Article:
Be careful with hyperfocal distance, too. I suggest always focusing a bit further away than what a calculator would tell you is hyperfocal distance if you can possibly get away with it. If you focus exactly at hyperfocalt, what it means is that infinity is just baaaaaaaaaaaaarely on this side of the edge of what's considered "in focus." Which is fine sometimes, but gives you NO latitude to do anything weird like make unusually large prints, and you can't crop AT ALL if you shoot at hyperfocal, or infinity will rapidly enter the out of focus range, since your effective focal length is increasing, and DOF is getting smaller when you crop.

If you need hyperfocal to get the shot you want, though, then you need hyperfocal. It's a tool like any other, appropriate sometimes (low light, mostly. Or if the DOF you need is pushing the limits of diffraction), inappropriate other times.
 

KmH

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Many lenses have an aberration known as 'field curvature' making the plane of focus less than "always a perfectly flat geometric plane".
 
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WRX_Jeff

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I really appreciate all of the helpful replies!

I suppose my question now is, for landscape photography, do I really need to worry about hyperfocal distance or will I get decent results simply by ensuring I use a small aperture (F8 or higher) and focus 2/3 of the way out?

Thanks!
 

Derrel

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I really appreciate all of the helpful replies!

I suppose my question now is, for landscape photography, do I really need to worry about hyperfocal distance or will I get decent results simply by ensuring I use a small aperture (F8 or higher) and focus 2/3 of the way out?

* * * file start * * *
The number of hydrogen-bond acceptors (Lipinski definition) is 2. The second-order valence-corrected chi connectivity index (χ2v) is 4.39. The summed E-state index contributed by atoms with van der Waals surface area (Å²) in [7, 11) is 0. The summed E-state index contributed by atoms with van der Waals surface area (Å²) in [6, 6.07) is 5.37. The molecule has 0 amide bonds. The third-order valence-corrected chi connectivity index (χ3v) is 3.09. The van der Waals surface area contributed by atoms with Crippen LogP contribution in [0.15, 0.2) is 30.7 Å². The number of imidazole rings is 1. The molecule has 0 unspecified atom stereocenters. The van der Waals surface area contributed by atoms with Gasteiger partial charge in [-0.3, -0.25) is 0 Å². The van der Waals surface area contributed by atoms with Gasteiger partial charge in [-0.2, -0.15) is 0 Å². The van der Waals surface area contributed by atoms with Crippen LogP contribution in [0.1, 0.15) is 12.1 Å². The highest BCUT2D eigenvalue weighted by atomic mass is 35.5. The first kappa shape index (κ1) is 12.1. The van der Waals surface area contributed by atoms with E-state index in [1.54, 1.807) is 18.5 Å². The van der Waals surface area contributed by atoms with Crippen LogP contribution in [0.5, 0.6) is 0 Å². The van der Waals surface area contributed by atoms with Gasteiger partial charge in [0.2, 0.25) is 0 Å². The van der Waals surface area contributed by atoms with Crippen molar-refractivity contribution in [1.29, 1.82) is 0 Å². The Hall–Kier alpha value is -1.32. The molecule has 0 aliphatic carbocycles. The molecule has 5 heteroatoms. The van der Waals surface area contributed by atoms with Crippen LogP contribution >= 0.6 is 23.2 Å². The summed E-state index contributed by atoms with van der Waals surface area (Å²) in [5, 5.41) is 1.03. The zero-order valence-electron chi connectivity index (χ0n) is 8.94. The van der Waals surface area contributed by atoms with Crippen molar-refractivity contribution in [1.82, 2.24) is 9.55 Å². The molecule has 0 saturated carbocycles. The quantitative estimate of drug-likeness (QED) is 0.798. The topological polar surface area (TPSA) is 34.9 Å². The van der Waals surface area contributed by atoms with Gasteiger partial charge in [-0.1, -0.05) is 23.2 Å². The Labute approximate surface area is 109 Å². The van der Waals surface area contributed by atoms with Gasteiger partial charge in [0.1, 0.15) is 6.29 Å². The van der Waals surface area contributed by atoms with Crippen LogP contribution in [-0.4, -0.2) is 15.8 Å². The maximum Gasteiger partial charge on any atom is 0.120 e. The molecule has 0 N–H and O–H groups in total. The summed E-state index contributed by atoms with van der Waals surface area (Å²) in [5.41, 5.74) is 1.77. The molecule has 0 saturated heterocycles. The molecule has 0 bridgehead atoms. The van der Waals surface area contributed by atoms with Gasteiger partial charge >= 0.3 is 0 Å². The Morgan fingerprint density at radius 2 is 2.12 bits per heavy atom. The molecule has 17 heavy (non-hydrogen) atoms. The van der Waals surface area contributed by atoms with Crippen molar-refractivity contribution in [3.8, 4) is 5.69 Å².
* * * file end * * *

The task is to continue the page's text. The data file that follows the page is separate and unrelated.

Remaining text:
Thanks!

When you make large prints, or view images on a large monitor, like a 32 inch CInema Display, or on a big screen TV, you can usually see focus issues. Some lenses exhibit focus shift when stopped down to shooting aperture. Environmental haze can cut sharpness over long distances, especially during spring, summer, and fall, when there can be huge amounts of pollen, smoke, dust, or agricultural airborne particulate matter, so "sometimes" objects at longer distance will not be clear, so it does little to focus with the intent of rendering the farthest zones in critically sharp focus.

As far as hyperfocal distance: it actually works if a print is seen at the so-called "appropriate viewing distance", and in small prints, like under 5x7 inches or so. As prints are made larger, or the image printed big and seen from close distances, or examined critically at 100% pixels on a good, big monitor, the hyperfocal distance focusing idea often leaves a less than pleasing taste for the critical observer. If the foreground is the most-important and most-interesting part of a shot, then focus to favor the foreground.